The Legend of Tarik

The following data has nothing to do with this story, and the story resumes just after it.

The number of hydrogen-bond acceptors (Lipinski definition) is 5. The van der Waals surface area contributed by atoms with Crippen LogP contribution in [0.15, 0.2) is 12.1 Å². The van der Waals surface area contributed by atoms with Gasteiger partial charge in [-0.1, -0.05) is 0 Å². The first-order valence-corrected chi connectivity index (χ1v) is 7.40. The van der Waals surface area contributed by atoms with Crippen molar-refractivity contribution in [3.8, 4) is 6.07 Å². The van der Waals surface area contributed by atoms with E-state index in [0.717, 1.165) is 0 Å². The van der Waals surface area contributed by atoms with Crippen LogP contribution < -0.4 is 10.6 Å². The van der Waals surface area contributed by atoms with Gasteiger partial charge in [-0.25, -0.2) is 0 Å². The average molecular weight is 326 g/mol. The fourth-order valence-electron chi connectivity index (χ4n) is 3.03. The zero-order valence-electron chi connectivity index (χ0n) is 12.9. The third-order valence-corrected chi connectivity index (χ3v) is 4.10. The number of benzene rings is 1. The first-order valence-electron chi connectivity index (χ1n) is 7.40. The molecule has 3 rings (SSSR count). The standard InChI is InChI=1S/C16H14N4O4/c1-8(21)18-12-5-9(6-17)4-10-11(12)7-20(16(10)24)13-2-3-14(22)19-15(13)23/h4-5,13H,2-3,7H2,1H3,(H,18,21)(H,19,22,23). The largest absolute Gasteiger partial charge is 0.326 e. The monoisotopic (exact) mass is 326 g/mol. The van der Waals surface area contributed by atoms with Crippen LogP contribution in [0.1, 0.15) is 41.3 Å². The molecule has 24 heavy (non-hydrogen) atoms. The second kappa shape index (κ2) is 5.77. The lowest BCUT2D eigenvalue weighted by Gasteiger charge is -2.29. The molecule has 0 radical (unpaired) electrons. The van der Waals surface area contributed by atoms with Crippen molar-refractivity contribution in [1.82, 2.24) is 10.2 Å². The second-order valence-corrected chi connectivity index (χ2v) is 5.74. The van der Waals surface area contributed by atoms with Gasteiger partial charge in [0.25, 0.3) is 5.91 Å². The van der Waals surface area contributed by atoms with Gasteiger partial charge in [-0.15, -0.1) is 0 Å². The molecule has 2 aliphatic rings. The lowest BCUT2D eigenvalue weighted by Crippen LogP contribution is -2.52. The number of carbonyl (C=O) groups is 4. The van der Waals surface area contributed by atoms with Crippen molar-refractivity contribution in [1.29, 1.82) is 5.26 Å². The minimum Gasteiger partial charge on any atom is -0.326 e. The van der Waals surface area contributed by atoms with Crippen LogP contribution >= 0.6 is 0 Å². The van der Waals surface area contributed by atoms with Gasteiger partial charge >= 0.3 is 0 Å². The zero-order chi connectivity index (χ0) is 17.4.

by Walter Dean Myers Series: No. Pages: 180 Published: 1981 Spoiler-free Synopsis: A young African captured into slavery in medieval Spain seeks vengeance for the murders of his father and brother, becoming a legendary hero in the process. Reason for Begining: I’d never read a story following a heroic African in medieval Spain before, and it sounded quite interesting, especially since I know a thing or two about medieval Spain. Reason for Finishing: A quick, reasonably entertaining read. Story Re-readability: It’s easy enough to reread considering its length and quick pace, but it doesn’t hold enough interest for me personally. Author Re-readability: I’d certainly be willing to read Myers again, although his story felt a bit rushed and didn’t have quite as much texture or unique interest as I would have liked. Recommendation: It’s worth a read for dedicated bibliophiles, and may be quite appreciated by younger readers who are less picky than me about having fully fleshed-out stories with unique elements. Also recommended if you are starved for fantasy quests featuring non-European heroes.